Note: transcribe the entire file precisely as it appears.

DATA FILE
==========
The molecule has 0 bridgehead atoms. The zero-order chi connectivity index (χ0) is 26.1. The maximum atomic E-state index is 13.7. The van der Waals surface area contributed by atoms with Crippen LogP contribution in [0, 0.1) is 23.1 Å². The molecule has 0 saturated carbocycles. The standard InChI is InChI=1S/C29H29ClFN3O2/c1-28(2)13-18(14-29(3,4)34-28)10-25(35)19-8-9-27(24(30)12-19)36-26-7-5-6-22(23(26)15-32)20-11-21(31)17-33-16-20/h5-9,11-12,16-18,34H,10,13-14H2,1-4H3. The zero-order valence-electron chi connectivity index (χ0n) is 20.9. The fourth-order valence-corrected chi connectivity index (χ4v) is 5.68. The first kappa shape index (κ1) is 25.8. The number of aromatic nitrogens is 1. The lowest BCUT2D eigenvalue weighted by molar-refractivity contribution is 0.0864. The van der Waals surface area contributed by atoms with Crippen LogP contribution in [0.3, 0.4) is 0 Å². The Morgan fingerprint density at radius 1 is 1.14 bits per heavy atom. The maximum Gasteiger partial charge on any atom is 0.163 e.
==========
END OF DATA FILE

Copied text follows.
The molecule has 0 bridgehead atoms. The zero-order chi connectivity index (χ0) is 26.1. The maximum atomic E-state index is 13.7. The van der Waals surface area contributed by atoms with Crippen LogP contribution in [0, 0.1) is 23.1 Å². The molecule has 0 saturated carbocycles. The standard InChI is InChI=1S/C29H29ClFN3O2/c1-28(2)13-18(14-29(3,4)34-28)10-25(35)19-8-9-27(24(30)12-19)36-26-7-5-6-22(23(26)15-32)20-11-21(31)17-33-16-20/h5-9,11-12,16-18,34H,10,13-14H2,1-4H3. The zero-order valence-electron chi connectivity index (χ0n) is 20.9. The fourth-order valence-corrected chi connectivity index (χ4v) is 5.68. The first kappa shape index (κ1) is 25.8. The number of aromatic nitrogens is 1. The lowest BCUT2D eigenvalue weighted by molar-refractivity contribution is 0.0864. The van der Waals surface area contributed by atoms with Crippen LogP contribution in [0.3, 0.4) is 0 Å². The Morgan fingerprint density at radius 1 is 1.14 bits per heavy atom. The maximum Gasteiger partial charge on any atom is 0.163 e.